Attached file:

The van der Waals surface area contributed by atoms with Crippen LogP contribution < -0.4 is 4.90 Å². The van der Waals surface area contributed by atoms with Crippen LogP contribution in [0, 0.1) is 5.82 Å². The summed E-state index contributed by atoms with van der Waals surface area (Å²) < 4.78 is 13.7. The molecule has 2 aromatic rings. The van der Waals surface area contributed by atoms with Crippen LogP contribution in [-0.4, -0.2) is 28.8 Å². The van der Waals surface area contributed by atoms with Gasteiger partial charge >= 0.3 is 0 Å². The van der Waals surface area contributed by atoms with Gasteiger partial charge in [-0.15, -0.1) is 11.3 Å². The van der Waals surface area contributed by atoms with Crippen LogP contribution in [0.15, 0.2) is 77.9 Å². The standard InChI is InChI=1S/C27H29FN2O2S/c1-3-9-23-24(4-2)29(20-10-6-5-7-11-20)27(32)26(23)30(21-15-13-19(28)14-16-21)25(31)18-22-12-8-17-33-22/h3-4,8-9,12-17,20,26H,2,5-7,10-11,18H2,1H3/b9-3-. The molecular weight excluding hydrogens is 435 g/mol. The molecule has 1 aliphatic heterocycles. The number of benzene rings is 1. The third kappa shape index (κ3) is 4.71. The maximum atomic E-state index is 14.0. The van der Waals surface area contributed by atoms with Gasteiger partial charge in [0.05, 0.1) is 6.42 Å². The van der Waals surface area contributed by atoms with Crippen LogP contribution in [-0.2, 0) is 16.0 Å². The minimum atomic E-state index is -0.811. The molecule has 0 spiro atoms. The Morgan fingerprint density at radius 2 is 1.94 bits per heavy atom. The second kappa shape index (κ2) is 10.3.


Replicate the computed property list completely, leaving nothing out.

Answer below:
The van der Waals surface area contributed by atoms with Crippen LogP contribution < -0.4 is 4.90 Å². The van der Waals surface area contributed by atoms with Crippen LogP contribution in [0, 0.1) is 5.82 Å². The summed E-state index contributed by atoms with van der Waals surface area (Å²) < 4.78 is 13.7. The molecule has 2 aromatic rings. The van der Waals surface area contributed by atoms with Crippen LogP contribution in [-0.4, -0.2) is 28.8 Å². The van der Waals surface area contributed by atoms with Gasteiger partial charge >= 0.3 is 0 Å². The van der Waals surface area contributed by atoms with Gasteiger partial charge in [-0.15, -0.1) is 11.3 Å². The van der Waals surface area contributed by atoms with Crippen LogP contribution in [0.15, 0.2) is 77.9 Å². The standard InChI is InChI=1S/C27H29FN2O2S/c1-3-9-23-24(4-2)29(20-10-6-5-7-11-20)27(32)26(23)30(21-15-13-19(28)14-16-21)25(31)18-22-12-8-17-33-22/h3-4,8-9,12-17,20,26H,2,5-7,10-11,18H2,1H3/b9-3-. The molecular weight excluding hydrogens is 435 g/mol. The molecule has 1 aliphatic heterocycles. The number of benzene rings is 1. The third kappa shape index (κ3) is 4.71. The maximum atomic E-state index is 14.0. The van der Waals surface area contributed by atoms with Gasteiger partial charge in [0.05, 0.1) is 6.42 Å². The van der Waals surface area contributed by atoms with Crippen LogP contribution in [-0.2, 0) is 16.0 Å². The minimum atomic E-state index is -0.811. The molecule has 0 spiro atoms. The Morgan fingerprint density at radius 2 is 1.94 bits per heavy atom. The second kappa shape index (κ2) is 10.3.